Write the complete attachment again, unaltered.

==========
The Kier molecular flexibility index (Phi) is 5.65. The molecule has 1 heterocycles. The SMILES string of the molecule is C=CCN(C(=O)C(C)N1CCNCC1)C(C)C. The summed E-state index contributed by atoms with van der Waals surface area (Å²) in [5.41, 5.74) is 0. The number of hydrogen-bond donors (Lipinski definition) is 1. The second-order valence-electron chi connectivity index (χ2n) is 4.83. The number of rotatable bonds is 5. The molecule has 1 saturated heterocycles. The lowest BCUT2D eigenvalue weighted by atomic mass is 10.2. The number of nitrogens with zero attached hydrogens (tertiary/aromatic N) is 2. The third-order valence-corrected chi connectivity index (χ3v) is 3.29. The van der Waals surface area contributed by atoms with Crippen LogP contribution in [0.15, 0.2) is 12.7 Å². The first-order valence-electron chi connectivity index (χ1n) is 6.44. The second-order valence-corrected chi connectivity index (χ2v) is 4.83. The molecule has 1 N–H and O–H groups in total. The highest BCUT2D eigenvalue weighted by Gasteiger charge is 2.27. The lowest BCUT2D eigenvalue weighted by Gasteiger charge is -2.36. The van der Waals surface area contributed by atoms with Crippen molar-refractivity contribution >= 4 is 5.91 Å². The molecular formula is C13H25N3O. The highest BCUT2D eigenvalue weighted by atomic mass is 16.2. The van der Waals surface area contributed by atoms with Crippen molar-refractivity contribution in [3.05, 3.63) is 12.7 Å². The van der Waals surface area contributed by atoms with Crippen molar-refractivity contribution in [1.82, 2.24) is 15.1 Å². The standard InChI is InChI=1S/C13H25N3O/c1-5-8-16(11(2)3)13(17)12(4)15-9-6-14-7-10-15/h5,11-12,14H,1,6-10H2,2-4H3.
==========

The Kier molecular flexibility index (Phi) is 5.65. The molecule has 1 heterocycles. The SMILES string of the molecule is C=CCN(C(=O)C(C)N1CCNCC1)C(C)C. The summed E-state index contributed by atoms with van der Waals surface area (Å²) in [5.41, 5.74) is 0. The number of hydrogen-bond donors (Lipinski definition) is 1. The second-order valence-electron chi connectivity index (χ2n) is 4.83. The number of rotatable bonds is 5. The molecule has 1 saturated heterocycles. The lowest BCUT2D eigenvalue weighted by atomic mass is 10.2. The number of nitrogens with zero attached hydrogens (tertiary/aromatic N) is 2. The third-order valence-corrected chi connectivity index (χ3v) is 3.29. The van der Waals surface area contributed by atoms with Crippen LogP contribution in [0.15, 0.2) is 12.7 Å². The first-order valence-electron chi connectivity index (χ1n) is 6.44. The second-order valence-corrected chi connectivity index (χ2v) is 4.83. The molecule has 1 N–H and O–H groups in total. The highest BCUT2D eigenvalue weighted by Gasteiger charge is 2.27. The lowest BCUT2D eigenvalue weighted by Gasteiger charge is -2.36. The van der Waals surface area contributed by atoms with Crippen molar-refractivity contribution >= 4 is 5.91 Å². The molecular formula is C13H25N3O. The highest BCUT2D eigenvalue weighted by atomic mass is 16.2. The van der Waals surface area contributed by atoms with Crippen molar-refractivity contribution in [3.05, 3.63) is 12.7 Å². The van der Waals surface area contributed by atoms with Crippen molar-refractivity contribution in [1.82, 2.24) is 15.1 Å². The standard InChI is InChI=1S/C13H25N3O/c1-5-8-16(11(2)3)13(17)12(4)15-9-6-14-7-10-15/h5,11-12,14H,1,6-10H2,2-4H3.